The New York Times
WASHINGTON — The Obama administration has adopted new procedures for using the Defense Department’s vast array of cyberwarfare capabilities in case of an attack on vital computer networks inside the United States, delicately navigating historic rules that restrict military action on American soil.
The system would mirror that used when the military is called on in natural disasters like hurricanes or wildfires. A presidential order dispatches the military forces, working under the control of the Federal Emergency Management Agency.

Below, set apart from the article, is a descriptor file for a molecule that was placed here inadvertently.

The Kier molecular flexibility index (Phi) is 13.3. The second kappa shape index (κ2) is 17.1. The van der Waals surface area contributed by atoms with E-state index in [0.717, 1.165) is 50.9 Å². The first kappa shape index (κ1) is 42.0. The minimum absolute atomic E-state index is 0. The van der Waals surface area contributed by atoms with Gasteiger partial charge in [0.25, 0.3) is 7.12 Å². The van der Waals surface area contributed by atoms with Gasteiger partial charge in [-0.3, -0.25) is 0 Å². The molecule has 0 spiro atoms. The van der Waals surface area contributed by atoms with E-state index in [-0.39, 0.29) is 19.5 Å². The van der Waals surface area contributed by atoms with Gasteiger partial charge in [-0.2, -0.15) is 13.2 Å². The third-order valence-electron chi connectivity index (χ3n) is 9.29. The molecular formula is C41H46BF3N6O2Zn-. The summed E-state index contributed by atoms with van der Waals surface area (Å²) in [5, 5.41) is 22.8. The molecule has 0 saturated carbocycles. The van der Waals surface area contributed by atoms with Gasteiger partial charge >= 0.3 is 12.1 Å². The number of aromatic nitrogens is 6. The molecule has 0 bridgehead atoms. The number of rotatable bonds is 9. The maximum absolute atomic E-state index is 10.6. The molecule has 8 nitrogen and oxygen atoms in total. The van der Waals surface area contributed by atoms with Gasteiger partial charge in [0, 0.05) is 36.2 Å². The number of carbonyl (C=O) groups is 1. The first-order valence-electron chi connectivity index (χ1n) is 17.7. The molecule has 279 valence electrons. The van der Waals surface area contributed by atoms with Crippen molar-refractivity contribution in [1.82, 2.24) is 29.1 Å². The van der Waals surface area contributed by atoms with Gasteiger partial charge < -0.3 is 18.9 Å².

Under the new rules, the president would approve the use of the military’s expertise in computer-network warfare, and the Department of Homeland Security would direct the work.
Officials involved in drafting the rules said the goal was to ensure a rapid response to a cyberthreat while balancing concerns that civil liberties might be at risk should the military take over such domestic operations.
Read Full Article
The Cybersecurity Directive Goes Viral